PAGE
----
This is the final installment of a three-part series on estate planning.
Illinois is one of 12 states that impose an Estate or Inheritance tax in addition to the Federal Estate tax. The Illinois estate tax is administered through the Office of the Attorney General, not the Illinois Department of Revenue.
What is the Illinois estate tax?
The Illinois estate tax is a tax on the transfer of property at death. The tax is imposed on the estate of every resident of Illinois who dies with a taxable estate. The tax is also imposed on the estates of certain non-residents who own property located in Illinois.
The amount of the tax is based on the value of the decedent’s taxable estate. The taxable estate includes all property owned by the decedent at death, including real estate, personal property, and interests in businesses, trusts, and partnerships. It also includes life insurance proceeds that are payable to the estate and stocks and bonds.
The Illinois estate tax is a graduated tax, with rates ranging from 0.8% to 16%. The maximum rate of 16% applies to estates valued at $10 million or more.
Who is subject to the Illinois estate tax?
In order to be subject to the Illinois estate tax, an individual must die with a gross estate valued at more than $4 million. The estate tax is imposed on the entire gross estate, regardless of whether any of the assets are passing to a surviving spouse.
The first $4 million is exempt. This means your estate will only be taxed on the value of assets exceeding $4 million. The Illinois estate tax exemption is not being adjusted for inflation in 2022.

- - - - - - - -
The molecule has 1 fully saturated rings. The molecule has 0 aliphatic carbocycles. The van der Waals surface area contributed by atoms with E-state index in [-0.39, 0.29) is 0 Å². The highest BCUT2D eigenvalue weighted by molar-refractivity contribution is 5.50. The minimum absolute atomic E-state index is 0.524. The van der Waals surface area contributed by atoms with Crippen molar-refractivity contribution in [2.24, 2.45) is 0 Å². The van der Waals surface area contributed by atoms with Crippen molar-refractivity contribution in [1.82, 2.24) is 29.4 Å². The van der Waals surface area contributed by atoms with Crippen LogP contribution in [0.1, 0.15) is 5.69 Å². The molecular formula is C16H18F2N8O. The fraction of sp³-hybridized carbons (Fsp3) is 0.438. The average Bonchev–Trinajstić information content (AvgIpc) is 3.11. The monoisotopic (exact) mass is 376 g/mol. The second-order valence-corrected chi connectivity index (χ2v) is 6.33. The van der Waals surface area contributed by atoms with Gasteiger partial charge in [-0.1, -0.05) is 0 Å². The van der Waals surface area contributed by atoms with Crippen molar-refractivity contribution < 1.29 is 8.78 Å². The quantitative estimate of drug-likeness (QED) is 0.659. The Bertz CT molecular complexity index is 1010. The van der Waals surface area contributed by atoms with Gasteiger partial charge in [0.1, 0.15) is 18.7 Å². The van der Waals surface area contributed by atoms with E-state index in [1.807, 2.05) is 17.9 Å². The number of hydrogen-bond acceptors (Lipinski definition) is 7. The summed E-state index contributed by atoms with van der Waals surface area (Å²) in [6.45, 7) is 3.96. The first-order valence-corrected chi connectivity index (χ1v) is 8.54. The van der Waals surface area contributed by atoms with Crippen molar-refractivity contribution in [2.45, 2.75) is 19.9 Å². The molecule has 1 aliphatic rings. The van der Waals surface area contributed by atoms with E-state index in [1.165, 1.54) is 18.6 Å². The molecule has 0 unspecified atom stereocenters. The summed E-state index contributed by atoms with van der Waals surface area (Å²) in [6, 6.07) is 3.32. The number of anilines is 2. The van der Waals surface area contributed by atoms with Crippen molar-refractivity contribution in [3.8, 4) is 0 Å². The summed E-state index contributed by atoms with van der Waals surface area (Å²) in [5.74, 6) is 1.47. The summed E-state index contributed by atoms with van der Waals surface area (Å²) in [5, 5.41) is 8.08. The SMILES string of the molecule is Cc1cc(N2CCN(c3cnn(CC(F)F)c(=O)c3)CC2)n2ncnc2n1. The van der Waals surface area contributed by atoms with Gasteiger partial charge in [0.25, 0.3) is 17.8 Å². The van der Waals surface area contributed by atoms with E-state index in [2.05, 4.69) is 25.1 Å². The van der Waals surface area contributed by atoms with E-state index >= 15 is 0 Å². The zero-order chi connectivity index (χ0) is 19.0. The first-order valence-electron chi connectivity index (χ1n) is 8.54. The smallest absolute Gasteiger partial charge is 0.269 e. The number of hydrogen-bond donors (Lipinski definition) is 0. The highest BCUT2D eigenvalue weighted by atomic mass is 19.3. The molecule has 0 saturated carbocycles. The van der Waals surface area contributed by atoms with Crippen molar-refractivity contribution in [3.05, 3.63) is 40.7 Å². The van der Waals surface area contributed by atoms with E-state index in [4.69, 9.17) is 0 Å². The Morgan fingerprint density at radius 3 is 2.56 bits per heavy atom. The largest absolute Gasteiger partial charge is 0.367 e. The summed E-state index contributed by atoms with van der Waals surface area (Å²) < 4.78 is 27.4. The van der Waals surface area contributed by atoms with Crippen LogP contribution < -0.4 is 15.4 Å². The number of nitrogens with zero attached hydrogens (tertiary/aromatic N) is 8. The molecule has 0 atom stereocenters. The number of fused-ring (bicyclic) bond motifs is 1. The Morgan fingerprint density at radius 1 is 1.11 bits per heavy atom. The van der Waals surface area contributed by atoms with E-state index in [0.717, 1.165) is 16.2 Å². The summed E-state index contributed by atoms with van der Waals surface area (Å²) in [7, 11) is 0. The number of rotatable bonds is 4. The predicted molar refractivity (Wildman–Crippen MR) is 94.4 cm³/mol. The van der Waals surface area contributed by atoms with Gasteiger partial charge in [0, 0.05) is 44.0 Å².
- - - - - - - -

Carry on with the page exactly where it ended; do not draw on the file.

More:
For example, let’s say you die in 2022 and your estate is valued at $5 million. The Illinois estate tax would only be applied to $1 million, the value of your estate exceeding the exemption amount.
It’s important to note that the Illinois estate tax exemption applies to each individual, not each couple. This means that if you are married and your combined estate is valued at less than $8 million, no Illinois estate tax will be owed.
However, if your spouse dies before you and his or her separate estate is worth more than $4 million, any amount over that threshold may be subject to Illinois estate tax when you die.
How is the Illinois estate tax calculated?
The Illinois estate tax rates in 2022 are as follows:
How can the Illinois estate tax be avoided?
There are a few ways that the Illinois estate tax can be avoided. The first is by setting up a trust. Trusts can be used to transfer property to loved ones without going through probate, and they can also be used to minimize taxes. Another way to avoid the estate tax is by gifting property during your lifetime. You can gift up to $16,000 per person, per year, without incurring any gift tax.
What happens if the Illinois estate tax is not paid?
If the taxes owed are not paid, the estate will be liable for interest and penalties. The interest rate is 10% per year and the penalty is 5% of the unpaid tax.
The Illinois estate tax is a very important tax to consider when planning your estate. While the tax may not apply to everyone, it is important to be aware of it and to consult with a qualified professional to determine if it applies to your specific situation. If you have questions about the Illinois estate tax, please contact us.